THE FOLLY OF FREE TRADE

         If there is one thing that nearly all economists believe, and preach, it is the benefit of Free Trade. As a result all Britain’s great industries have either closed down, or are in the process: coal, steel, ship-building, cotton mills in Lancashire, woollen mills in Yorkshire, cars, motor-cycles, bicycles, trucks, clocks and pottery in the Midlands, white goods, aircraft, computers, electronics, shoes …….going, going, gone. But it isn’t just Britain. Youth unemployment in France is 25%, 40% in Italy and Spain. And look at America: its great manufacturing centres such as Pittsburgh, Detroit, Cleveland….. are now part of that broken rust belt which rose in despair and voted for Trump. What have we all done to ourselves? I will now argue that what the academic economists proclaim is so good for us is actually a deadly poison.

An imported commodity may be dramatically cheaper at the point of retail sale than its domestically produced equivalent. Unfortunately though imports can also have large Sunken Costs arising from losses in domestic employment, investment and profits. And none of us can afford to ignore such hidden costs because we will all have to stump up for them in the end in the form of extra taxes to pay for unemployment benefits, retraining and relocating workers,  lost capital and wasted infrastructure (factories, roads, schools, shops, hospitals….). And that says nothing of the misery involved in breaking up communities, families and friends. All that should be obvious; but not apparently to our Economist friends.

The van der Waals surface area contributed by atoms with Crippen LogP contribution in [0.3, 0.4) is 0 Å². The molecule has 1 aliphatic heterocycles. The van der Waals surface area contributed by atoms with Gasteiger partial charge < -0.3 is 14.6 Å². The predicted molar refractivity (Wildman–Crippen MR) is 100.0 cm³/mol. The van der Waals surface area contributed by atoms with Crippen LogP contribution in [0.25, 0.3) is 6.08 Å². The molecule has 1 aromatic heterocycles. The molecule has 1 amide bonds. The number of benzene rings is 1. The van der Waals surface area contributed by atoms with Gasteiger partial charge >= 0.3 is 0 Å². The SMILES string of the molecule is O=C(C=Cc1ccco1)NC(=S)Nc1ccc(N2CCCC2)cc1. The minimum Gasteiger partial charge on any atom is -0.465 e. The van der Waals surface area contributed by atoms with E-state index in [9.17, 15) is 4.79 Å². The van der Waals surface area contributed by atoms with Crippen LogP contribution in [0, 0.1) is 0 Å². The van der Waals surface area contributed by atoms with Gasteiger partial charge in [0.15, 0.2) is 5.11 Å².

What needs to be made, commodity by commodity, is a calculation of the benefits of  a particular Free Trade set against the Sunken Costs which we will have to be borne by the wider community as a whole (i.e. the importing nation). That shouldn’t be too difficult – and it isn’t. I won’t bore you with the algebra but it is all in the attached article.

Let’s take just one dramatic example: a motor car imported into Britain; it doesn’t matter where from. According to my calculation it will have to be 64 per cent cheaper at the point of retail; sale  than its domestic equivalent to be a bargain.  Sixty Four Percent ! Most of the foreign cars on Britain’s (Frances’s, America’s…..) roads are thus an absolute disaster for the importing country as a whole because the Sunken Costs far exceed the benefits. Ditto for many other countries and other commodities (though bananas will still be welcome in Britain). The more sophisticated a country is in social terms the less it can afford to indulge in Free Trade because its sunken social costs (mostly investments in people ) are so high – by definition. Free Trade makes far more sense for unsophisticated countries because their people-investments are (equally by definition) so much lower. [China for instance barely has a social  welfare system so, by the same argument, it benefits from a wide variety of free trades.]